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Broadcom’s No-Cancel Culture


Broadcom CEO Hock Tan, shown speaking at the White House Nov. 2, 2017, recently described the company’s ‘rigorous, disciplined process’ to ensure chip orders line up with demand.


Evan Vucci/Associated Press

Among the advantages of being


AVGO 1.48%

is not having to take “no” for an answer—at least if that “no” comes in the form of a customer canceling its order for Broadcom’s chips.

As a supplier of key components across several product families such as smartphones, servers, telecommunications equipment and data storage, Broadcom has amassed enough muscle to enforce noncancelable orders for its customers. The company began touting this seemingly customer-unfriendly policy last year, as it became clear that demand for chips across multiple industry groups was outpacing the world’s production capacity. And Broadcom reminded investors of the policy during a call late Thursday to discuss its fiscal first quarter results.

Why the reminder? The continuing production shortage has raised fears among analysts of double ordering. That is when a chip buyer orders more than they think they will need, to prevent getting caught without crucial components. Such a situation can lead to supply gluts later and canceled orders, as buyers want to avoid building up inventory of expensive chips—some of which can go obsolete in less than a year.

Thus Broadcom’s policy of forbidding order cancellations is designed to act as a hedge against double ordering. But Chief Executive Officer

Hock Tan

went further in Thursday’s call, describing a “rigorous, disciplined process” to make sure orders lined up with actual end-user demand. He noted that Broadcom is now nearly 90% booked for this year, adding, “And we believe this is real, because they can’t cancel it.”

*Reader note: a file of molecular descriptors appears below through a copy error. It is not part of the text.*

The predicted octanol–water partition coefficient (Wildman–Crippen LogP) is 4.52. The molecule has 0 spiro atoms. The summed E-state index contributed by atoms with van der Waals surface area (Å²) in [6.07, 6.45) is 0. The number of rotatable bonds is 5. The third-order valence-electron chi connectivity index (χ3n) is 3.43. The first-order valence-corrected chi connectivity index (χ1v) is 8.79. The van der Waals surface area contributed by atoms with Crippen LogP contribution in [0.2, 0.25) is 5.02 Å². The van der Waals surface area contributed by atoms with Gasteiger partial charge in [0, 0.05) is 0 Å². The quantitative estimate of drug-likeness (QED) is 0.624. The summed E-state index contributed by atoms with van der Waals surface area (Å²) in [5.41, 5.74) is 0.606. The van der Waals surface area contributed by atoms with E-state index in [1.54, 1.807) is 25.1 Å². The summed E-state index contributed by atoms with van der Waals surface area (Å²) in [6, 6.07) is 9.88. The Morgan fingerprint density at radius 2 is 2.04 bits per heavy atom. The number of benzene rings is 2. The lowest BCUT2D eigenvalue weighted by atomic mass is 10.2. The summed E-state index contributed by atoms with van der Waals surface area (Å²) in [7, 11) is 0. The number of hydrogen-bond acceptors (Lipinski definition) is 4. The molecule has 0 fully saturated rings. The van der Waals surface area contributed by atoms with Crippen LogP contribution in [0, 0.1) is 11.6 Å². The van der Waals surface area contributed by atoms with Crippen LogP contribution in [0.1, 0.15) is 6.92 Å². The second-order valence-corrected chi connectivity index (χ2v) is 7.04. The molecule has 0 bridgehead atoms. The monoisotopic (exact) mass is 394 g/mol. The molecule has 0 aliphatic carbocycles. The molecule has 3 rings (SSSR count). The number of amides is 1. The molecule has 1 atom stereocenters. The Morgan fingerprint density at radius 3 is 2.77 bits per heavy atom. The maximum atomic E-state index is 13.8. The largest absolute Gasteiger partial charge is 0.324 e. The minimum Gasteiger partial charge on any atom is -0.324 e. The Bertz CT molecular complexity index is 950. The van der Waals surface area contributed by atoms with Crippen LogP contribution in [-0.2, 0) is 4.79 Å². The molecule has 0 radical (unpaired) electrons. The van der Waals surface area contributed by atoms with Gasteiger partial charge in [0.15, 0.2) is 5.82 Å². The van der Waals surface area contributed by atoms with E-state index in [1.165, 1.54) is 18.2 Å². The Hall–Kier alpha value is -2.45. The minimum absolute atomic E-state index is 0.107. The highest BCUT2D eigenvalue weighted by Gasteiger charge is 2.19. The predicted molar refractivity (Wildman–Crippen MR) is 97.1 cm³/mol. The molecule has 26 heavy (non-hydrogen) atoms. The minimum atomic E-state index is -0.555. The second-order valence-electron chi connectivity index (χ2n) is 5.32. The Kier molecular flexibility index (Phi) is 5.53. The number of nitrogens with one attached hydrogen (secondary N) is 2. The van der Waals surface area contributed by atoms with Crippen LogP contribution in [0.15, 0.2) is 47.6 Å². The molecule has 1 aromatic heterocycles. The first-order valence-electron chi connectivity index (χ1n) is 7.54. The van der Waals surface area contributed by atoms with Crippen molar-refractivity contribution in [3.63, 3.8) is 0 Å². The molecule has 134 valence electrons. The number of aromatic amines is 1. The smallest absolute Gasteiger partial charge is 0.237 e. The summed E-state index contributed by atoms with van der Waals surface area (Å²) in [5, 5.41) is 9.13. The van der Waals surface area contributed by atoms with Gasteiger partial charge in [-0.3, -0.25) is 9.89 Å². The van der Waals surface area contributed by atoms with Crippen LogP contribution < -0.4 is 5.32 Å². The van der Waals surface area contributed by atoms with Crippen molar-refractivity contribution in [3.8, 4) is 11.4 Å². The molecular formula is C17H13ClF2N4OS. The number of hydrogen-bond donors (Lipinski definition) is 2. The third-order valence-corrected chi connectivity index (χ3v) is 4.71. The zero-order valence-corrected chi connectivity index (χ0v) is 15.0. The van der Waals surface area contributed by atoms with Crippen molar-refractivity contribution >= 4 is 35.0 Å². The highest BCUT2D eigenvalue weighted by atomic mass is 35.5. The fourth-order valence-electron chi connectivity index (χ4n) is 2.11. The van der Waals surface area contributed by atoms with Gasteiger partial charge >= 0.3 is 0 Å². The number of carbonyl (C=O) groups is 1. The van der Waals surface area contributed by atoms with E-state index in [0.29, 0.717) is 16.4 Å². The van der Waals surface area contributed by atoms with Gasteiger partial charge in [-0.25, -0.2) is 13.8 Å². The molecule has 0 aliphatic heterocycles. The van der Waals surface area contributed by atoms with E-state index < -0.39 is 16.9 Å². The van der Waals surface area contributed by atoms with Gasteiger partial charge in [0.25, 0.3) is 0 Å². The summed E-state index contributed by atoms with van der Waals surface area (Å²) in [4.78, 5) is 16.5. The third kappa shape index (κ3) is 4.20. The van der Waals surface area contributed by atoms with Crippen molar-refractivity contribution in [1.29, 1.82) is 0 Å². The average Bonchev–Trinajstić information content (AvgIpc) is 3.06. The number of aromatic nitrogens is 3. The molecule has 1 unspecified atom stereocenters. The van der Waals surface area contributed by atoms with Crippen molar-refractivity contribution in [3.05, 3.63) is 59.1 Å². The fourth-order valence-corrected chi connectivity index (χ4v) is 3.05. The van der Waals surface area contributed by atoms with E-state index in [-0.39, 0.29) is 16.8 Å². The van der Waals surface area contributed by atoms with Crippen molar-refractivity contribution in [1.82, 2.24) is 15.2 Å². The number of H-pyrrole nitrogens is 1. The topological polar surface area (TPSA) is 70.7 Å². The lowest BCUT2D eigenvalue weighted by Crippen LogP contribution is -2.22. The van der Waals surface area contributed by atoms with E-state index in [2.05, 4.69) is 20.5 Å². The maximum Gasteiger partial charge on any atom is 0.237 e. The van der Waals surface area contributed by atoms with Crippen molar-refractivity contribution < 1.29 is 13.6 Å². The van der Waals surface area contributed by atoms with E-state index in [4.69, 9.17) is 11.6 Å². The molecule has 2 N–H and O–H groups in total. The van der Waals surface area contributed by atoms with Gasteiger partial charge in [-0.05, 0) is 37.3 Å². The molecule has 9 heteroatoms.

That doesn’t completely shield Broadcom from problems posed by the industry’s current production shortage. The company relies on

Taiwan Semiconductor Manufacturing,

or TSMC, for a “substantial majority” of the production of its wafers, according to the company’s regulatory filing in December. That means Broadcom is competing for production space against Apple,


Advanced Micro Devices



—just to name a few. It is also highly exposed to the cyclical smartphone business with its radio-frequency chips; Apple accounted for 15% of revenue in the fiscal year that ended Nov. 1.

But that Apple business should serve Broadcom well this year, given the strength of the iPhone 12 family. Wall Street sees Broadcom growing revenue by 12% for the current fiscal year—more than twice the growth rate for last year. And that is without assuming a large-scale acquisition, something the company is well known for. Broadcom’s ability to tightly manage its supply chain and customer base in a turbulent chip market should keep the production shortage from giving it short shrift.

Write to Dan Gallagher at [email protected]

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